From: Hobart, Tasmania, Australia
Stalin, and the Russians in general, lied through their back teeth about almost everything to the Western Allies. They were outrageously paranoid and always tried to skew circumstances so as to complain about their share of the war effort.
In prisoners alone, they lost approximately 3 million soldiers from June 22 1941 to the end of the year. Losses were so heavy that by the Autumn of 1941 new recruits to the Red Army were often given barely any (or no) training at all before being thrown into combat. An offer to provide troops for a second front in 1941 was almost certainly one of Stalin's ruses. There may have been something to it if it occurred very early on (before the horrific losses) but even then, the logistical problems of transporting the tens of thousands of troops to Britain would have been enormous. Would the British have to arm them? They had their hands full producing enough weapons for their own army. If not, all their equipment would need transporting too. Much better to just use them on the Eastern Front. In short, bollocks.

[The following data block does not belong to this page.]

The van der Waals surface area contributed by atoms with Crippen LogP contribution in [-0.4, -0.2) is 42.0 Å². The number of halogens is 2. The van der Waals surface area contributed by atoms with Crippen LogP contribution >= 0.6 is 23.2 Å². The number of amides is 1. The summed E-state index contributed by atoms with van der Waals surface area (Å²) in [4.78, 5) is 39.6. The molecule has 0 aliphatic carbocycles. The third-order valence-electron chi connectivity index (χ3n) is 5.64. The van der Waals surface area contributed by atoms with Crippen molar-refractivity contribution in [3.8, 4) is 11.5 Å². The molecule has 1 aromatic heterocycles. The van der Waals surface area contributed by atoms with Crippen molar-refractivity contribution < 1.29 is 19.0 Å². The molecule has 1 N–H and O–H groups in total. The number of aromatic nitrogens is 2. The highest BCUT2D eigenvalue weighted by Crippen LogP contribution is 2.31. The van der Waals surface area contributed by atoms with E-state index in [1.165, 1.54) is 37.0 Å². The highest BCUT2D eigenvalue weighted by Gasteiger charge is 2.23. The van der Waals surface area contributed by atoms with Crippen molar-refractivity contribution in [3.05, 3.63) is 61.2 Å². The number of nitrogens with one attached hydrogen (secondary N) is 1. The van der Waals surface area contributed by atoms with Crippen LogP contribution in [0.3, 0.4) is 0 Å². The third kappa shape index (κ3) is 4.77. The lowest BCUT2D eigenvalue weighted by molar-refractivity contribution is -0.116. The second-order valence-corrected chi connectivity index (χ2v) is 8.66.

People often talk blithely about unlimited Russian manpower but the facts are otherwise. Apart from the hideous losses in 1941, Stalin insisted on continuing the winter counter-offensive for too long in early 1942 and then the Red Army launched their disastrous and costly Kharkov attack in May 1942, leaving it very short of men for some time. Although the Russians recovered to go over to the general offensive in November 1942 and win great victories in 1943 and 1944 their relatively unsophisticated tactics and general profligacy with regard to casualties meant that by mid 1944 they were running out of men. Although many freed Soviet POWs and forced labourers were sent to the GULAG, most were actually quickly pressed into military service, such was the desperate need to flesh out Red Army formations.